To Him be glory now and forever.
Amen!

–St. John Chrysostom

 

Let’s Chat: Tell me about your Holy Week experience.

 

 

 

 

 

 

 

 

Silence Kills


Like many of you, I have followed closely everyone’s blogs, statuses, pictures and news articles on the 21 Martyrs of Libya. So many wonderful lessons and meditations. All for these brave men that stood firm and refused to deny their faith until the very gruesome end. They have completed the race. “Looking unto Jesus, the author and finisher of our faith” (Hebrews 12:2). They are Victorious. Gaining crowns of martyrdom.

While I could not muster enough courage to watch the video, I read many articles. One article describing the video, however, really struck me. It was the mention of the Coptic Orthodox Priest’s wife, Camilia Shehata. In their video, ISIS used her example and others like her. They said they wanted to “avenge” them. I vaguely remembered what happened to Camilia back in 2010 but as I researched more, it appeared to me that it was completely a marital dispute between her and her husband. I do not believe that she was trying to convert to Islam. What started as an ugly dispute between husband and wife ended up being an even uglier sectarian riots and violence between Christians and Muslims in Egypt.

I felt sadness at the stories of marriage problems between this Priest and his wife. So many problems that it was to drive the wife out of their home for many days. So much silence until they couldn’t even stand to be in the same house together. Godly men and women could not keep up the “picture” of a happy home.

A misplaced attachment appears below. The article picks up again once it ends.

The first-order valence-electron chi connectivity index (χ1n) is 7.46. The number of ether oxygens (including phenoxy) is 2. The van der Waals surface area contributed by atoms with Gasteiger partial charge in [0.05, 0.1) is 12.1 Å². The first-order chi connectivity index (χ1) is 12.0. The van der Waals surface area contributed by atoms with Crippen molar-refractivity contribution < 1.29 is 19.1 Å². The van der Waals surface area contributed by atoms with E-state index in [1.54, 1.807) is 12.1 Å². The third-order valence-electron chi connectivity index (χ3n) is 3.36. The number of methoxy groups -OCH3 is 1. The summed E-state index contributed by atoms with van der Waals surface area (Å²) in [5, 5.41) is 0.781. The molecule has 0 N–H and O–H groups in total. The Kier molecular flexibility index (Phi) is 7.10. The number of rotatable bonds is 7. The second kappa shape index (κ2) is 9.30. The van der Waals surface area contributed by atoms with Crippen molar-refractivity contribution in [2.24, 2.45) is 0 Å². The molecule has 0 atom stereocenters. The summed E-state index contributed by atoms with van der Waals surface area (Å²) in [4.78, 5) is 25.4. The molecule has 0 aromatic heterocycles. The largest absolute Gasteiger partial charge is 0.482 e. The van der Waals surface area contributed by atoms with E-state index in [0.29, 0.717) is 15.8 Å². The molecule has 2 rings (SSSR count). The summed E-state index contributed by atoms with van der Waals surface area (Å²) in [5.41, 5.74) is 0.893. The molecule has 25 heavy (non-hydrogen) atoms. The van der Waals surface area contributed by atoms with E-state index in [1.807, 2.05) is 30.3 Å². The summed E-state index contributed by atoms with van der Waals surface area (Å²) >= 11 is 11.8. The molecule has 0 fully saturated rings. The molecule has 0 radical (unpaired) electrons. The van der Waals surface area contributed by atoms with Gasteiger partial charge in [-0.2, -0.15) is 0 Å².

Recently, I read a lovely blog on emotional stability and what “appears” to look like a family and a marriage put together. We all carry emotional hurts and baggage into our relationships. However, if we keep quiet and do not seek help and guidance, we will only suffer deeper and deeper. Our significant other, with his or her own limitations, cannot carry our baggage.

My fear is that in our church communities it is very taboo to show that we have any “problems” in our marriages. Especially if you are a servant or even a Priest. We keep silent about our issues. Silence drives us to isolation, resentment, and sadness. Silence kills. Slowly.

In our Orthodox families in Zambia, we are faced with numerous marriage problems. Damages that continue to emotionally and physically harm the younger generations. Recently, for Valentine’s Day weekend, we sponsored a lovely lunch for couples only. We focused our talk on the importance of spending time together with your spouse. No distractions. No children. No business. No running errands. Just enjoying each other. Laugh together. Have fun together.

There are a number of reasons why spending time together is important.

  1. Healthy marriage = Healthy children

We often think when we focus on our children more than our spouses; we will have healthier, less needy and demanding children. However, this is the opposite. When our marriage is healthy, our children feel secure and safe. Even our 5-year-old loves it when my husband gives me a hug. He gets excited and joins in the fun. He feels safe. Daddy loves Mommy. Mommy loves Daddy.

Therefore, when Daddy and Mommy spend time together, this strengthens the marriage.

  1. Spending time together dispels the bad thoughts.

We naturally have bad thoughts. We think the worst in others. We assume the worst. When we spend time together, those thoughts are buried or eliminated. This is important because our bad thoughts are dangerous.